Though Isaac’s wind weren’t powerful, the huge storm still left a path of death and damage in the Caribbean.
In Haiti, a home collapsed, killing a 10-year-old girl while flooding persisted in quake-battered Port-au-Prince, where the swollen Grise River inundated homes in the poverty-stricken Cite Soleil neighborhood. At least two other deaths were reported and rain was still falling much of Saturday across a country prone to deadly flash floods and mudslides.
Havana’s Meteorological Institute reported that the storm touched down in Maisi, a municipality east of Guantanamo Saturday afternoon. Radio Baracoa reported that two homes in the island’s easternmost city of 48,000 had collapsed.
But the storm’s drama fizzled at the U.S. Navy base at Guantánamo Bay, Cuba, where the military had scrapped this month’s Sept. 11 terror trial hearings.
“The bad weather did not materialize here,’’ detention center spokesman Robert Durand said.
Forecasters believe the system’s jaunt over Cuba will be brief — and allow the storm more time to strengthen in the warm waters of the Florida Straits. Isaac’s impact depended on how quickly and well the sloppy storm ramped up as it crossed the Florida Straits, with NHC director Knabb saying there was “not a 100 percent guarantee’’ it would reach Category 1 strength by the time it hits the Keys.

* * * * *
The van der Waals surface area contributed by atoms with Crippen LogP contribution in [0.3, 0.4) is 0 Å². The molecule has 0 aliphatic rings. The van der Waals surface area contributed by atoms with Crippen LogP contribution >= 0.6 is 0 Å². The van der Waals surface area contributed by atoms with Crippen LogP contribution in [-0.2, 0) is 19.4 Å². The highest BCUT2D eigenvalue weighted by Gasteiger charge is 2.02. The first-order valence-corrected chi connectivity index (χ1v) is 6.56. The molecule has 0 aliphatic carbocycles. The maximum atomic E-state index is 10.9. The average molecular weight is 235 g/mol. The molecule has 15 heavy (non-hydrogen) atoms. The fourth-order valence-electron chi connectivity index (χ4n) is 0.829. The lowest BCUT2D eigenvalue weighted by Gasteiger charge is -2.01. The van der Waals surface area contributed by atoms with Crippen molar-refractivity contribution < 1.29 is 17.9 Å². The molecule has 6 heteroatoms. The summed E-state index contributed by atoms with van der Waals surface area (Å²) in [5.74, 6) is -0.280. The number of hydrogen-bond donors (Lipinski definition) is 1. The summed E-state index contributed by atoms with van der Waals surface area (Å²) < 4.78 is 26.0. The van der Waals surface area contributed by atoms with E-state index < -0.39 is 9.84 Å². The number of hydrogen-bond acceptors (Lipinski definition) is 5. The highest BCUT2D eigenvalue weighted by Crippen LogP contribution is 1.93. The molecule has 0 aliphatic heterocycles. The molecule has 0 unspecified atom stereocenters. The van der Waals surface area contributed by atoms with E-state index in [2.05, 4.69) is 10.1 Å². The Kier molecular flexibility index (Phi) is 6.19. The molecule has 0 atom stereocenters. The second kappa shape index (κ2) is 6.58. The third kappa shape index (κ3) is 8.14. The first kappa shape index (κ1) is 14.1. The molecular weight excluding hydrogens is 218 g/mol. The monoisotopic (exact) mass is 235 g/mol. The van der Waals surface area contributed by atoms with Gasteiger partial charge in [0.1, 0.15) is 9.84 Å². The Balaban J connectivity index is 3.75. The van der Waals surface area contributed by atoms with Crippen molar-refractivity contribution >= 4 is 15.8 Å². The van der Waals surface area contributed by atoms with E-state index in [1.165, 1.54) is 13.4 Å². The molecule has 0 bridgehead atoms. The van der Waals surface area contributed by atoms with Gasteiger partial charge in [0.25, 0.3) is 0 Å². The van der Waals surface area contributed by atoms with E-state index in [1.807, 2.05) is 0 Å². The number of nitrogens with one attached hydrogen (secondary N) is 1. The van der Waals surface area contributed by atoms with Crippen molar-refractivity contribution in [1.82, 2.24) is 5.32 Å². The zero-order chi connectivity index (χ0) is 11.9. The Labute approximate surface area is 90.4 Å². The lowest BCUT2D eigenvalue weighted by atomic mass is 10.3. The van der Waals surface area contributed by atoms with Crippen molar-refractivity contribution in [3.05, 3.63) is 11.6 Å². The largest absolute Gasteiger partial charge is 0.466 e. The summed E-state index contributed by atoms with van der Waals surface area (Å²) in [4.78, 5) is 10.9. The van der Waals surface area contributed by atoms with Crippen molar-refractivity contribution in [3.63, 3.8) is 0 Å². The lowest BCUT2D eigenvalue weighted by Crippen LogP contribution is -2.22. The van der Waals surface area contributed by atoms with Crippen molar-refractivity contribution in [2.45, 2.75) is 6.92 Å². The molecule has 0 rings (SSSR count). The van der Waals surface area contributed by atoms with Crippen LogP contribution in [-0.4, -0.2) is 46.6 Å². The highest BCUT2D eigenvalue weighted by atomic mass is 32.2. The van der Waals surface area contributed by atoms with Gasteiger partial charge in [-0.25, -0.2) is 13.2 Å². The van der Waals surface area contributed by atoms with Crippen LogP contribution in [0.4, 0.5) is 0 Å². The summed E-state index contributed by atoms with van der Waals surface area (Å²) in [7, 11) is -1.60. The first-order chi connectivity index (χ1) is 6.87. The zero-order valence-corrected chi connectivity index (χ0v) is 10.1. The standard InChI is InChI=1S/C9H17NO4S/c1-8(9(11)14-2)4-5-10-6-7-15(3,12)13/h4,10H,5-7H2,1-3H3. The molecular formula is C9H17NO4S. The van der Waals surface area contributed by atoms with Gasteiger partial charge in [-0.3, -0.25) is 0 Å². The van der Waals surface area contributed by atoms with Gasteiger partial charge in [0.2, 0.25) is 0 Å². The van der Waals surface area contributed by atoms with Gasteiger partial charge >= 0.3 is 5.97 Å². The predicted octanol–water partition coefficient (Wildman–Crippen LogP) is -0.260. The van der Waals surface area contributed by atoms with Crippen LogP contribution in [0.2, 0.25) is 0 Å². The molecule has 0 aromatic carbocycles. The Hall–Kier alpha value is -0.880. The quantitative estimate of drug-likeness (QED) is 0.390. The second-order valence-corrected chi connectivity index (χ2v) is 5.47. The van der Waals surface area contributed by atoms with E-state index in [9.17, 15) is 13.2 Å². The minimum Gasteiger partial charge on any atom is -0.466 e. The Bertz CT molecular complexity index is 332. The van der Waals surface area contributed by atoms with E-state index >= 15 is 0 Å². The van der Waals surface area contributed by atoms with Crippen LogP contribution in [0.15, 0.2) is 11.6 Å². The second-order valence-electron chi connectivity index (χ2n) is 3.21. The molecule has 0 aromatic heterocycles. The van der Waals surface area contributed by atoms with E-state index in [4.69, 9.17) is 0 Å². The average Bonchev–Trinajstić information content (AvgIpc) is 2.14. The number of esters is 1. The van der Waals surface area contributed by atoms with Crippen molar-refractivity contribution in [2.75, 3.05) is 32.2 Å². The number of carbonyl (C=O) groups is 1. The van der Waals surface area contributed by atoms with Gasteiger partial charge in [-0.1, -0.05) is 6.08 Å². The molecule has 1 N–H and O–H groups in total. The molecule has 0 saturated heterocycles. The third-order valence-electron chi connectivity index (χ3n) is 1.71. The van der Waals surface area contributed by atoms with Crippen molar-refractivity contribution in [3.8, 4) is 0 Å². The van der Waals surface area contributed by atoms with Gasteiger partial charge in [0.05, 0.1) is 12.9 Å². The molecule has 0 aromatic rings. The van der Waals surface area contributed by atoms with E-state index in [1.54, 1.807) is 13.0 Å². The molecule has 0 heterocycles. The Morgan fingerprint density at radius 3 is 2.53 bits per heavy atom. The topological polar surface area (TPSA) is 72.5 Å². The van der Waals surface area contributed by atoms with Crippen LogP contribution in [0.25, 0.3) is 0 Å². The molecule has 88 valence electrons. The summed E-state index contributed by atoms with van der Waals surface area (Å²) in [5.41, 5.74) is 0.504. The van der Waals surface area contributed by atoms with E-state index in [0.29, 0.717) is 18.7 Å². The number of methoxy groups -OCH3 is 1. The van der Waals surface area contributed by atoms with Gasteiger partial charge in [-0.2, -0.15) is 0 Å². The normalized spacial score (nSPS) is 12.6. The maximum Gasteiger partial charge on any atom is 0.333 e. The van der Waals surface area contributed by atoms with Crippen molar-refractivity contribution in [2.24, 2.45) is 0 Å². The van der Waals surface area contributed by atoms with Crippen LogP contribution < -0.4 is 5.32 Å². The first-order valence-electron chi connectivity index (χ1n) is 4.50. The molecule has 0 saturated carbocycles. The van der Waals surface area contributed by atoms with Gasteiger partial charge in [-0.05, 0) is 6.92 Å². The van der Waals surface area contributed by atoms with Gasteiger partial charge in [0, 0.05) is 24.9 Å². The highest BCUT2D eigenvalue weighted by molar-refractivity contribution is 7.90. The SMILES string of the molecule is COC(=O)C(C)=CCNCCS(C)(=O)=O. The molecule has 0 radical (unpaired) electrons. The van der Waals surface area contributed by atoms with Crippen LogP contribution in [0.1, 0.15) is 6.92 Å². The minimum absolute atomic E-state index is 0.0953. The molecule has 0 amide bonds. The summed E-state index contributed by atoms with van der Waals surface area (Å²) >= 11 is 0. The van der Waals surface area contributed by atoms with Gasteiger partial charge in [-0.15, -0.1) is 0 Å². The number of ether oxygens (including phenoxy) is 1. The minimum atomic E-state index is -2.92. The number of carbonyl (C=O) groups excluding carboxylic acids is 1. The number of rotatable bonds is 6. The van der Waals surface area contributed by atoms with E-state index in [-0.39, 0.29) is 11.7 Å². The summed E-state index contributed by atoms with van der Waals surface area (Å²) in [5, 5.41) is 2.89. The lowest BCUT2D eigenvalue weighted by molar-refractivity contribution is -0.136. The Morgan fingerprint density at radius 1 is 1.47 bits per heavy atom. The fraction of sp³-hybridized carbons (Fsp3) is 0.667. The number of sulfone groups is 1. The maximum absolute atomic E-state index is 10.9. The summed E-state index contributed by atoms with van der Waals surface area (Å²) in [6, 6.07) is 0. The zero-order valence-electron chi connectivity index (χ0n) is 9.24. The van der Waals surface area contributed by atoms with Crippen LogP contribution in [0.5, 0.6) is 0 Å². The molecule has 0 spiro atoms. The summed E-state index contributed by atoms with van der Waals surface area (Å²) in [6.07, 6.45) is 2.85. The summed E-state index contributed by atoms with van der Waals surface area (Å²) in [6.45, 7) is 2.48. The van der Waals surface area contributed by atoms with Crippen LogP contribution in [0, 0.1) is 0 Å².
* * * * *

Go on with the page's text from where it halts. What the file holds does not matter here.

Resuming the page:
But the chances were good it could become the first hurricane to make landfall in South Florida since Category 3 Wilma in 2005. Isaac won’t produce anywhere near the damage, but Miami-Dade and Broward will be on the storm’s “dirty side’’ with the strongest winds. Forecasters predicted the sprawling storm could produce from six to 10 inches of rain and powerful gusts.
In the Keys, which will feel the worst weather, shelters opened, police urged tourists to evacuate and the city’s airport closed.
Frank Gambino, of a Marathon pool service company, is concerned about flooding, especially after 2005 storm flooding reached nine feet.
“I’m making sure I get everything off the floor in case we get some localized flooding,” Gambino said. “We don’t plan on working until Tuesday at least. But it all depends on the severity of the storm.”
Down U.S. 1, Forest Tek Lumber also was busy, but plywood wasn’t flying off the shelves. Most residents in the Keys already have storm shutters or high-impact windows and glass.
Of course, others made the most of the impending storm.
At Key West’s Southernmost Point buoy monument, where television news reporters took turns doing stand-up reports, Chenco Leon took photos of his girlfriend, Jorie Rogers, who was topless save for a Conch Republic flag wrapped around her body.
The two, who moved to the island recently from Indiana, are working on a Key West calendar featuring distinctive pictures of the Island City.
“We prepared. We have canned goods. We took the car to the highest point, over by the cemetery. I’m not too worried. All the locals said it’s a Category 1. Back home we live with tornadoes all the time, so it’s not a big deal here,” Leon said.
Miami Herald staff writers Carli Teproff, Nadege Green, Charles Rabin, Julie K. Brown, Christina Viega, Juan Tamayo, Marc Caputo, Susan Cocking, Carol Rosenberg, David Ovalle and Jacqueline Charles in Haiti contributed to this story.